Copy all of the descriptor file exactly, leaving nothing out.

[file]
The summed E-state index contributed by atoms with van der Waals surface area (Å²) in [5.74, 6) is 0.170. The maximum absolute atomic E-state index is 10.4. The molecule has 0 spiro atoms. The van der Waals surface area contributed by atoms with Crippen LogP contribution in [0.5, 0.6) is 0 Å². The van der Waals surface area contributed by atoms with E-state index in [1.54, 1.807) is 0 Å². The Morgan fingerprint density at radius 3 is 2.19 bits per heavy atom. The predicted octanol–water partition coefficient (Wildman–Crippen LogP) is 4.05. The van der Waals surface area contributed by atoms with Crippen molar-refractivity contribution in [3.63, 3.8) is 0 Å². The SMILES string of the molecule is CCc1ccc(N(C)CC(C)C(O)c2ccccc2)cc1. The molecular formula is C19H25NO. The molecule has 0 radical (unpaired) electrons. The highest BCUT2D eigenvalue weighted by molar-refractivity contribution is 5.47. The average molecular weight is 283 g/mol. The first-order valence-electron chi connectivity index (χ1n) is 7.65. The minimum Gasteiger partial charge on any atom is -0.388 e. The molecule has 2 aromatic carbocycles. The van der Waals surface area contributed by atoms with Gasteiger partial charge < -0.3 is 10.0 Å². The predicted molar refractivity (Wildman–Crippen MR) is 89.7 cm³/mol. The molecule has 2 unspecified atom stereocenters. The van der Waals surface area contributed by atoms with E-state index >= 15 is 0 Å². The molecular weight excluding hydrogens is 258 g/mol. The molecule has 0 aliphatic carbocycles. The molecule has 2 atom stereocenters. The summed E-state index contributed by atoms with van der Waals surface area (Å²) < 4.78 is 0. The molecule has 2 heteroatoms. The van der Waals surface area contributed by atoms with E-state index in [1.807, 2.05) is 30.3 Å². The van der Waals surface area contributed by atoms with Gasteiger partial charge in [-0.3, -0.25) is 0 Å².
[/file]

The summed E-state index contributed by atoms with van der Waals surface area (Å²) in [5.74, 6) is 0.170. The maximum absolute atomic E-state index is 10.4. The molecule has 0 spiro atoms. The van der Waals surface area contributed by atoms with Crippen LogP contribution in [0.5, 0.6) is 0 Å². The van der Waals surface area contributed by atoms with E-state index in [1.54, 1.807) is 0 Å². The Morgan fingerprint density at radius 3 is 2.19 bits per heavy atom. The predicted octanol–water partition coefficient (Wildman–Crippen LogP) is 4.05. The van der Waals surface area contributed by atoms with Crippen molar-refractivity contribution in [3.63, 3.8) is 0 Å². The SMILES string of the molecule is CCc1ccc(N(C)CC(C)C(O)c2ccccc2)cc1. The molecular formula is C19H25NO. The molecule has 0 radical (unpaired) electrons. The highest BCUT2D eigenvalue weighted by molar-refractivity contribution is 5.47. The average molecular weight is 283 g/mol. The first-order valence-electron chi connectivity index (χ1n) is 7.65. The minimum Gasteiger partial charge on any atom is -0.388 e. The molecule has 2 aromatic carbocycles. The van der Waals surface area contributed by atoms with Gasteiger partial charge < -0.3 is 10.0 Å². The predicted molar refractivity (Wildman–Crippen MR) is 89.7 cm³/mol. The molecule has 2 unspecified atom stereocenters. The van der Waals surface area contributed by atoms with E-state index >= 15 is 0 Å². The molecular weight excluding hydrogens is 258 g/mol. The molecule has 0 aliphatic carbocycles. The molecule has 2 atom stereocenters. The summed E-state index contributed by atoms with van der Waals surface area (Å²) < 4.78 is 0. The molecule has 2 heteroatoms. The van der Waals surface area contributed by atoms with E-state index in [1.807, 2.05) is 30.3 Å². The van der Waals surface area contributed by atoms with Gasteiger partial charge in [-0.3, -0.25) is 0 Å².